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Homeless Woman’s Background Investigated

November 20, 1985

NEW YORK (AP) _ Police on Tuesday traced a homeless woman’s odyssey from a Florida pawn shop where she bought a $115 gun to the Manhattan office where they say she fatally shot an 80-year-old financier and a receptionist.

Lois Lang, 44, was charged with killing Nicholas Deak, chairman of Deak- Perrera U.S., the nation’s largest non-bank dealer in currency and precious metals, and Frances Lauder, 58.

After the killings Monday, police said Ms. Lang believed she was a part owner of Deak-Perera and had been done some financial injustice by Deak.

On Tuesday, law enforcement sources said Ms. Lang claimed she believed the government had given her Deak-Perera in the 1940s. The sources, who spoke on condition of anonymity, said Ms. Lang believed she had entrusted Deak with the company.

When Deak’s financial empire struggled - Deak & Co. filed for protection under Chapter 11 of federal bankruptcy laws last year - she became convinced he had mismanaged the firm and decided to kill him, the sources said.

Ms. Lang was arraigned Tuesday on two counts of second-degree murder before Criminal Court Judge Renee White, who ordered her held without bail and scheduled a hearing Nov. 25.

Murray Bernstein, one of Ms. Lang’s court-appointed lawyers, said there was no request for a psychiatric examination ″because there was no indication at this time that there was anything wrong with her mental faculties.″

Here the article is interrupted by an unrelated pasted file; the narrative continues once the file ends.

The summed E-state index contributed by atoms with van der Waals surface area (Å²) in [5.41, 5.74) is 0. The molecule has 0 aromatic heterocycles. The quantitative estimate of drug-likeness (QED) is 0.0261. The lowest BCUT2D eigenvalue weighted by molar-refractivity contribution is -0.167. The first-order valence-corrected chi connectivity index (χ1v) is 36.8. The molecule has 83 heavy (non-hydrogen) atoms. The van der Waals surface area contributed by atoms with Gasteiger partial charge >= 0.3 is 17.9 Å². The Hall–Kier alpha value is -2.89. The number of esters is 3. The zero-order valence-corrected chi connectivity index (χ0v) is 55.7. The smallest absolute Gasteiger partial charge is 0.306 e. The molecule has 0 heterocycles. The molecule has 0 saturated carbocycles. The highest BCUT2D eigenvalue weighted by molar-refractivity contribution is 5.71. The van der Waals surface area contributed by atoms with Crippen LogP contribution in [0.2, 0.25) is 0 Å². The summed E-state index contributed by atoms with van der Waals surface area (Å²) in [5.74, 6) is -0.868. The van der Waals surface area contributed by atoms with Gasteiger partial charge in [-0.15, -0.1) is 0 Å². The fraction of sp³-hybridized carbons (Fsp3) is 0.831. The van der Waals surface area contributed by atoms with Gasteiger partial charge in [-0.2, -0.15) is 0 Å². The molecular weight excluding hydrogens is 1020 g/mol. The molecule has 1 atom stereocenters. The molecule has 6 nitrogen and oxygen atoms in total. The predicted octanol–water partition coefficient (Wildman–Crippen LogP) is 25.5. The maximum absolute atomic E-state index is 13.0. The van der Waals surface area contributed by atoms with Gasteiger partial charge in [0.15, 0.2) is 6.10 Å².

Prosecutor Patrice Davis, asked the judge to hold the woman without bail, saying she had committed ″the senseless murder of two innocent victims.″

Ms. Davis also said there should be no bail because the case against the woman is strong, she has no roots in New York and because she reached for her gun when confronted by police.

Law enforcement authorities said Ms. Lang told them she arrived by bus in New York on Monday from Orlando, Fla. At about 9:30 a.m., she went to Deak’s Lower Manhattan offices and asked to see Deak. She was ushered out.

Police said she returned about two hours later and first fired two shots at Mrs. Lauder, hitting her in the head and killing her instantly.

When Deak came out of his office to see what was happening, she fired three shots, hitting him once in the heart, police said.

″Now, you’ve got yours,″ Ms. Lang said to Deak, according to Deputy Police Commissioner Alice McGillion.

Ms. Lang was arrested on the spot.

Ms. Lang told police she ″travels all over the country by bus,″ the sources said, although it is not clear where she got money for her travels or for the gun.

They said Ms. Lang, who apparently is single and has no known relatives, had gone to Deak’s offices four years ago and again four months ago.

Police said she carried a knapsack containing an aluminium baseball bat; $100 cash; several foreign coins; and a receipt indicating she had purchased the Charter Arms .38-caliber Undercover Special at the E-Z Money Pawn Shop in Orlando last Thursday.

A worker at the store who identified himself only as ″Bert″ said in a telephone interview that he could not recall selling the gun to the gray- haired woman.

The manager of the Orange Court Motor Lodge in Orlando - the address Ms. Lang gave the pawn shop and police - said she believed she remembered Ms. Lang.

Helen Balestra said a woman resembling Ms. Lang and carrying a backpack containing an aluminum bat asked for a room at there last Wednesday.

They could not agree on the price or length of stay and the woman left, appearing aggravated, Ms. Balestra said.

A funeral for Deak was scheduled for Thursday. A fund was established in his memory at Rockefeller University, according to Nancy Rivin, a company spokeswoman.

A funeral Mass for Mrs. Lauder would be said Friday.

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